Do you have a cold only to read up online and be convinced it isn’t just the common cold, but fatal pneumonia? Do you march into your doctor’s office with a terrible headache that the internet has made you believe is a brain tumour? Does the tingling in your fingers make you wonder if you suffer from multiple sclerosis? Chances are you are simply suffering from cyberchondria.
It's a common phenomenon we’ve all witnessed -we get a random illness or the symptoms of an illness, and we end up googling it. Later we realise that we are now more worried than ever at the number of diseases (all fatal obviously) that we could possibly have.
Now while this trend is more prominent in the US and in Australia, it is gaining popularity in India as well.
Most medical students and researchers have suffered from the phenomenon where they are convinced that they have a particular disease, on account of having spent so much time reading up about various illnesses and their corresponding symptoms. This is commonly referred to as ‘nosophobia’ or ‘hyperchondria’.
In today’s information age, people are slowly replacing waiting rooms with health websites, diagnosis with online debate forums, and professional opinion with public opinion.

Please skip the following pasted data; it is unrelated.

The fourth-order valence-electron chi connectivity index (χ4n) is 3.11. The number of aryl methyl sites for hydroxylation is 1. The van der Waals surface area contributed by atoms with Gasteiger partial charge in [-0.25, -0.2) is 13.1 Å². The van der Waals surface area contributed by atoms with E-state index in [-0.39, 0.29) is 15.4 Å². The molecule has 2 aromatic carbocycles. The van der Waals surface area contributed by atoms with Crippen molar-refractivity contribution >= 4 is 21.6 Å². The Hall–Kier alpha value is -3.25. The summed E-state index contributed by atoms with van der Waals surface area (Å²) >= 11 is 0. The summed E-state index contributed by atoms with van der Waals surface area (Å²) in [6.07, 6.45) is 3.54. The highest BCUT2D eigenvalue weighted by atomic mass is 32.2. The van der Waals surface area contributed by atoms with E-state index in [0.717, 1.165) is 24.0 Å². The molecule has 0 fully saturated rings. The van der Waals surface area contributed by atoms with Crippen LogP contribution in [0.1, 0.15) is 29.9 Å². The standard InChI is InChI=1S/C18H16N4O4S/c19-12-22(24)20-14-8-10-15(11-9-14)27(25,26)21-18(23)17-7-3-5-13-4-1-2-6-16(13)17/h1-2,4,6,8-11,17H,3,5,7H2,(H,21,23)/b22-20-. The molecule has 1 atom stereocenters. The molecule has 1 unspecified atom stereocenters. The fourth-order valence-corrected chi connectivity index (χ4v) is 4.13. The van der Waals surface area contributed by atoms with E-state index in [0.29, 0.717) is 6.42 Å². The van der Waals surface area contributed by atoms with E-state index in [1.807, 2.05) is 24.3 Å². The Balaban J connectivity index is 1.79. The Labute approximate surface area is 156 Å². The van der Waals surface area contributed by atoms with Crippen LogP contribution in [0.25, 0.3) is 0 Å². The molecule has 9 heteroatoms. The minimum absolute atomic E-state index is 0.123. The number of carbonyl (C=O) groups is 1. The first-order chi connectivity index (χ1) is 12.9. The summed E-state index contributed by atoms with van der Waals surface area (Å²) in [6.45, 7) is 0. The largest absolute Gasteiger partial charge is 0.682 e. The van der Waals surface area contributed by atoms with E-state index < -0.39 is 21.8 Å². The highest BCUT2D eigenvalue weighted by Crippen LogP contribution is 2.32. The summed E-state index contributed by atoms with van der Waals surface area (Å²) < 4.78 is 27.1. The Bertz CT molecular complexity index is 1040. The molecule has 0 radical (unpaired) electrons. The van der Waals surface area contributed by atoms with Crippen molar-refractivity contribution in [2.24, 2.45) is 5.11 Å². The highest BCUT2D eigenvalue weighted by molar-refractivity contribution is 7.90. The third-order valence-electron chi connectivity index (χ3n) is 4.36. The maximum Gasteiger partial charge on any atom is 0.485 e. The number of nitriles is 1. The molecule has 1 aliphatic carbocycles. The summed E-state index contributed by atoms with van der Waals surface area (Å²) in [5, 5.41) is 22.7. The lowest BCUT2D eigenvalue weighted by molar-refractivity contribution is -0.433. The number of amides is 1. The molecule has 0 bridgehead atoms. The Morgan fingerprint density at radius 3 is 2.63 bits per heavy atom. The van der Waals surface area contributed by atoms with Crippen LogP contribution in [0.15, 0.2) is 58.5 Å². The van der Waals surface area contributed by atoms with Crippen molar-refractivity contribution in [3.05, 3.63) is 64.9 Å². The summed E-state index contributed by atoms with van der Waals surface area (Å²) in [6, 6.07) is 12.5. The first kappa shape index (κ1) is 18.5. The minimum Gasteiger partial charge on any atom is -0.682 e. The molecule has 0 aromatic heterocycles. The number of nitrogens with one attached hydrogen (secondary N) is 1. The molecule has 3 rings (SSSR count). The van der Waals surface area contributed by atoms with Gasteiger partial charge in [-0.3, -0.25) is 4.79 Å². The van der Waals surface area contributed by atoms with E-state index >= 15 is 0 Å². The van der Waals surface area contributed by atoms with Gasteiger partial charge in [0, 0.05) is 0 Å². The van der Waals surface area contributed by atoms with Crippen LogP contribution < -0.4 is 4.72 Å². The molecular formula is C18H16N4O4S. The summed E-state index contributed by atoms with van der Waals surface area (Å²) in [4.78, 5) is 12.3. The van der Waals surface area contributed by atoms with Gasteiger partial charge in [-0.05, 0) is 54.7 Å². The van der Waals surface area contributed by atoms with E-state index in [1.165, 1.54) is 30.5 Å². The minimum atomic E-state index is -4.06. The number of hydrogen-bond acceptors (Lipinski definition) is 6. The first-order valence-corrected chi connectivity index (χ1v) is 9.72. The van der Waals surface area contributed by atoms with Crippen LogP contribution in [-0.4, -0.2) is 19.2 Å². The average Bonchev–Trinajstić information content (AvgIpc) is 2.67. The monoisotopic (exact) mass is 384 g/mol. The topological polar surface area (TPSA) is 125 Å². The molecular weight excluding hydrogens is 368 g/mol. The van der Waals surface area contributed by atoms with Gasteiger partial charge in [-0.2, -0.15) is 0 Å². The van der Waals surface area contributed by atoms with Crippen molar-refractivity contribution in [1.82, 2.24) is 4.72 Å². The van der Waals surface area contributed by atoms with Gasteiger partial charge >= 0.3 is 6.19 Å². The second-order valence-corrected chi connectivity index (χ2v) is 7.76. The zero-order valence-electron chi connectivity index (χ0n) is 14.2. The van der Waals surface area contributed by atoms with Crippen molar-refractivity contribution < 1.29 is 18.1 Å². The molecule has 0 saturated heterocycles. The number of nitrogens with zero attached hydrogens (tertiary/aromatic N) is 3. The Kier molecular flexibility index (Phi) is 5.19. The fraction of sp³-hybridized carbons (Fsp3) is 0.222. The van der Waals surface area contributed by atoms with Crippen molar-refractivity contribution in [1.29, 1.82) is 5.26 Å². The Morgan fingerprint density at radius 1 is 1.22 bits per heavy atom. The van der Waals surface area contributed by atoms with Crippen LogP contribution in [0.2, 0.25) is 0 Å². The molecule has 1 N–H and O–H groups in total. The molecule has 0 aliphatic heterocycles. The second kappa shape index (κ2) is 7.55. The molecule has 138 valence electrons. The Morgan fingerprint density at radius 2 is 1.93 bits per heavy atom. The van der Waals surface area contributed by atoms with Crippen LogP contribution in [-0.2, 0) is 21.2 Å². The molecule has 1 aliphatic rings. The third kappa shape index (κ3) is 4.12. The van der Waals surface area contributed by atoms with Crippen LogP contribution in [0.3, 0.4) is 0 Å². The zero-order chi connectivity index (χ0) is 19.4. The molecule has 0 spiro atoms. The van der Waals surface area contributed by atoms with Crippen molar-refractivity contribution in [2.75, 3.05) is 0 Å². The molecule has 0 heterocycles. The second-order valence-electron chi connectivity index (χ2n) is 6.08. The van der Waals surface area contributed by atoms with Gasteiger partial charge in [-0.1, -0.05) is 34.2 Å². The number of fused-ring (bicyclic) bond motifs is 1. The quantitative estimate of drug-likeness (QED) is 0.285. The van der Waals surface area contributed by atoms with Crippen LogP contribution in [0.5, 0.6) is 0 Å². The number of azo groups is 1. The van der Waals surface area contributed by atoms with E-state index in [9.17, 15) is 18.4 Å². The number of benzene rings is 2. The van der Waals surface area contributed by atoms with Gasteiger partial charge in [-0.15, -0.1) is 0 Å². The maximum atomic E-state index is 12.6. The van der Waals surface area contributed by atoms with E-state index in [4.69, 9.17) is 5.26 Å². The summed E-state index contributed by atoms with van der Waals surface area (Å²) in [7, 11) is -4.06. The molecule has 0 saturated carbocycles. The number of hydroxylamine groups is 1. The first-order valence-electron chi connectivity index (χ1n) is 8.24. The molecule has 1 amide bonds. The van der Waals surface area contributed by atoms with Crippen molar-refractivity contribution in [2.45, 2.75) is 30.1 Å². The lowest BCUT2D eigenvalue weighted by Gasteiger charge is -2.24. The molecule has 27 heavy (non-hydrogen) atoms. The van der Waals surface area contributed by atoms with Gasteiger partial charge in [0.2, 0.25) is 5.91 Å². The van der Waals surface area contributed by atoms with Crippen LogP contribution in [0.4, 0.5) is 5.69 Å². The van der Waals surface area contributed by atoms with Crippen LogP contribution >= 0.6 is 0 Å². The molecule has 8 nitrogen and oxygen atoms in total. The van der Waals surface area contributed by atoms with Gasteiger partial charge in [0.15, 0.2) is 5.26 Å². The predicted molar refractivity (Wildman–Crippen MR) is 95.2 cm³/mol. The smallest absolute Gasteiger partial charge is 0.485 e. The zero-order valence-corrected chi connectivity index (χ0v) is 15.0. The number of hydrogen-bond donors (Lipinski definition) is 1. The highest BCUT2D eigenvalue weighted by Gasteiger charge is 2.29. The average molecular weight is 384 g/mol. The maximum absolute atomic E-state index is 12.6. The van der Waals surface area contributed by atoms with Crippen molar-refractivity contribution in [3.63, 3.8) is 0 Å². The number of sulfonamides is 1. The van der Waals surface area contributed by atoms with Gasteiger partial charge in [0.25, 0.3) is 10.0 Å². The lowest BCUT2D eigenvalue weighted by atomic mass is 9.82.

Cyberchondria, thus, refers to a sort of digital age hyperchondria where the internet is giving most of us an acute case of the heebie-jeebies.
It is easy to understand the appeals of a website; you don’t need medical insurance and you don’t need an appointment.
However, it’s also really easy to believe that you have the worst possible disease. According to experts, what we discover online could be more harmful to us than our original illness.
Cyberchondriacs log on with the hope of finding some relief but more often than not, they end up spending hours online, reading, self diagnosing and stressing out.
One of the major reasons to be careful is because not all the information available online is accurate and most of the people draw their conclusions from random anecdotes by anonymous people on even more random websites.
As long as the site you visit is certified and you consult your general practitioner afterwards, there is no harm in making yourselves more aware about medicine.
While a lot of doctors are annoyed at the number of questions asked by patients or the problem they face convincing them that they do not suffer from such-and-such fatal disease, there are a few who support this new-found, more aware patient.
As Dr Sudhakar Reddy, a physician puts it, “While this trend is still growing in India, there is no harm in it as long as the information is valid, reliable and used sensibly. I myself often encourage my patients to read up online about diabetes and its various cures.”
So if you’re planning to accost your doctor with sheafs of paper covered with information that has been highlighted with notes in the margin, you might just be suffering from cyberchondria and might want to stop surfing the internet for symptoms of various illnesses. Educating yourself is sensible, so long as you don’t become neurotic and think you’re dying.